Welcome to the first issue/episode of BTS (Behind the Songs). The idea of blogging about the songs on our new CD “Searching for Neverland” was not an original one. Far from it. I’ve seen this type of thing done by others – most recently Mary Gauthier – and it was her who inspired me. Plus, I thought it would be fun. Anyway, I’ll be trying to dig up early versions of the songs to share and do my best to be honest. I hope you enjoy.
BTS- Episode #1:Take Me To The Fair
It all started with a chord progression and a picking pattern… no words. I’d been pretty obsessed with this instrumental piece, playing it over and over every time I picked up my guitar … but no words. Then I caught wind of this interesting song challenge being promoted by a local music promoter named GW Staton. He provides a title and songwriters are challenged to write a song using that title. I was in a slump lyrically to be sure and not being one to write deliberately this was definitely a challenge. By way of example, I have attended Lamb’s Retreat for Songwriters a number of times and John Lamb gives much more than just a title to work with but I still have yet to see one of those song assignments to its satisfactory completion. In any case, I am a bit foggy on how the words started to come. The title “Time Gone” conjured up mostly cliches for me …“let bygones be bygones” “where has the time gone?” “Holding on to time”… That sort of thing. I don’t like jumping on the obvious, whether it be a rhyme or a thought but ultimately the theme of ‘letting go’ kinda took over, and I let go of the worry about cliche and put ‘em all in the song.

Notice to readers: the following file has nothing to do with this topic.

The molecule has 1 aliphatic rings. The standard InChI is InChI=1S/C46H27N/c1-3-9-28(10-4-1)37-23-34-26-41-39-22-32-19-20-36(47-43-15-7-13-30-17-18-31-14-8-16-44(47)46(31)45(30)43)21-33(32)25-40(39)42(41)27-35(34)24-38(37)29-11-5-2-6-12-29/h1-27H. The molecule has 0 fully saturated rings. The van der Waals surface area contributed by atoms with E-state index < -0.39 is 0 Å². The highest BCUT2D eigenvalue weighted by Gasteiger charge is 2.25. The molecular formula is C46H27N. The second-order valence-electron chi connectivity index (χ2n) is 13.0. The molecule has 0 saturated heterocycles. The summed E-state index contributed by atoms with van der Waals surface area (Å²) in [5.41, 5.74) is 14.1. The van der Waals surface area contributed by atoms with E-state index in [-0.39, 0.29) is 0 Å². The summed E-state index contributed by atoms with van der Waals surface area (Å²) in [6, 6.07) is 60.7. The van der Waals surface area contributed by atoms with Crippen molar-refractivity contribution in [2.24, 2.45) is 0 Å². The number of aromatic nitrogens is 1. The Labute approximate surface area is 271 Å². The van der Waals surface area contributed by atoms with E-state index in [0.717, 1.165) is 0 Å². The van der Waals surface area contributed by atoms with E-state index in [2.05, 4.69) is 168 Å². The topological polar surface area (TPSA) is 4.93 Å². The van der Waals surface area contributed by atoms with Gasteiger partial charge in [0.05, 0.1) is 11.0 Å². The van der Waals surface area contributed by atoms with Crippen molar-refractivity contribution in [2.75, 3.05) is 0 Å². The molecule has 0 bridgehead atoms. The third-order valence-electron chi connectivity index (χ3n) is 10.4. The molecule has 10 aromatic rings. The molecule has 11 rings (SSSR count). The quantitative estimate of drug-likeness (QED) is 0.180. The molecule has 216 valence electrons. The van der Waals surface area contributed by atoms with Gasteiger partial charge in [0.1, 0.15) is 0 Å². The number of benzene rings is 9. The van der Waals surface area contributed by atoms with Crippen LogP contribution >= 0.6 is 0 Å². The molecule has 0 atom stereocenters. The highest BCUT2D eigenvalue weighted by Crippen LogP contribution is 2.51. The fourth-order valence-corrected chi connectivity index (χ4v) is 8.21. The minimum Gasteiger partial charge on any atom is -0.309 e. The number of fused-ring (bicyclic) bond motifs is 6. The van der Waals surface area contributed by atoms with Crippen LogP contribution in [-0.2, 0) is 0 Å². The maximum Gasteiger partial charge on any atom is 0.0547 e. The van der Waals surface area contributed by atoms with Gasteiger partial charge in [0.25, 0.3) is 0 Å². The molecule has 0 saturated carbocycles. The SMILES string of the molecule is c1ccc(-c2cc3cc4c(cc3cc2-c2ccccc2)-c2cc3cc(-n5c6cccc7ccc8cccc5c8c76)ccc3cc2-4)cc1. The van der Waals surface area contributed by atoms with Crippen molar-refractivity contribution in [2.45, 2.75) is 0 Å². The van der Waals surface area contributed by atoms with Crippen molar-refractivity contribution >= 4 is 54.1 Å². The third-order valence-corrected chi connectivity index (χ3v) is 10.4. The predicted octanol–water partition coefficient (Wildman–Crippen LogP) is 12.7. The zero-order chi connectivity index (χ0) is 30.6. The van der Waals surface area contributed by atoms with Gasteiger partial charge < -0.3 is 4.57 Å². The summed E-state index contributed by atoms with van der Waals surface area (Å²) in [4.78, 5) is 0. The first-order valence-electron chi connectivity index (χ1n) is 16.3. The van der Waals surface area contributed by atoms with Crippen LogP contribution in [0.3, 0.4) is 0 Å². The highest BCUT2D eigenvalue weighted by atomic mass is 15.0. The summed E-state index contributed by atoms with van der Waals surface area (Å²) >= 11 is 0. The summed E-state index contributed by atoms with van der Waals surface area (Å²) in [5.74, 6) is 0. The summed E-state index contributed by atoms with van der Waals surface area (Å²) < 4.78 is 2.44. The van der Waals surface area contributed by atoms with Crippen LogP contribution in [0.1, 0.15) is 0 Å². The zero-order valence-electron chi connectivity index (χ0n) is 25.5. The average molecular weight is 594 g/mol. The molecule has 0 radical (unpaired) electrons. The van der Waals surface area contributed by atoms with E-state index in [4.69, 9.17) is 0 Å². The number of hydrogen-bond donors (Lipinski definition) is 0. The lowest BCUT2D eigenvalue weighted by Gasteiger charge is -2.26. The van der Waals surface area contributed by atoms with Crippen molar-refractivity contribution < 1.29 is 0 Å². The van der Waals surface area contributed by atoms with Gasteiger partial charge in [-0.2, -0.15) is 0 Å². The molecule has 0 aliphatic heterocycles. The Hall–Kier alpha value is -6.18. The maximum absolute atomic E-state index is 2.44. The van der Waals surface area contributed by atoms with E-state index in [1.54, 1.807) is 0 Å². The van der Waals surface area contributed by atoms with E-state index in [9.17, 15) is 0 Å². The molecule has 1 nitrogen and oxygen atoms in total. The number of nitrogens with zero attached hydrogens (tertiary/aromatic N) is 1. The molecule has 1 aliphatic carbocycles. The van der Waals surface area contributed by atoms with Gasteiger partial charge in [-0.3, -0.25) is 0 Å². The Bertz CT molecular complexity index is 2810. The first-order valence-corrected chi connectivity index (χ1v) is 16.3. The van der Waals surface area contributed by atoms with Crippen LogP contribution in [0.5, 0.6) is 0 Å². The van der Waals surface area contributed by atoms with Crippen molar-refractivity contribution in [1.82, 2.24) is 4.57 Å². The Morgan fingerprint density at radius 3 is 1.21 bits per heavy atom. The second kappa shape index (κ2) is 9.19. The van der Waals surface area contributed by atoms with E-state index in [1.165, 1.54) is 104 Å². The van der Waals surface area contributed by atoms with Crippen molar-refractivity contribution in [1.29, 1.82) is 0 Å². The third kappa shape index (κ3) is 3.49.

Here’s the contest version:
Looking back I think the rhyme scheme informed the whole darned thing… gone, song, dawn, wrong…
So the first line… “Holding on to time gone is kind of like trying to catch a song in mid air when you don’t believe that it’s out there.*” One big long sentence…with rhymes built in.
*Its fun to listen to the original version and interesting to hear the lyrics in that first line which said the opposite “even if you know that its out there”. Glad I changed that but there is so much about this version that I like – particularly some of the melody choices. Here I am wishing I’d revisited this before recording it.
So let bygones be bygones
Make way for another dawn
to clean the slate and take me to the fair
Digging a little deeper, I know a lot of songwriters who believe that we are merely the conduit through which songs are brought into the world, that we aren’t actually the authors. We’re just the ones who catch them as they passed through us or we passed through them … like a ghost … cause we happened to be paying attention and were in the right place at the right time. The idea of doing that intentionally does not compute but you do have to be open to it which is why the metaphor felt right in this case. You can’t hold on to time that’s gone any more than you can catch a song if you’re not open to it.
The fair/circus/carnival metaphor was a bonus.
“We can go hang out with all the circus freaks
maybe eat some cotton candy on the tilt-a-whirl
till it gets stuck in our hair
And when the moment disappears
and [cause] you can’t believe your ears
Hey Mr. have you got some time to spare?”
Cause I fell in love with time gone
How hard it can be to go on
10 a.m. caffeine kicks in
a shiny new day lies out there
Oh where oh where has time gone
How could we have been so wrong
Just clean the slate and take me to the fair.
We can go sweet talk the scruffy man who runs the Ferris wheel
maybe he’ll let us go around all night or roll away from here
When no wayward soul replies
And this old photograph belies
Darling, please the evidence is clear
Holding on to time gone
Is kinda like trying to catch a song
in mid air when you don’t believe that it’s out there
So let go of time gone
What’s your name? its been so long
Just clean the slate and take me to the fair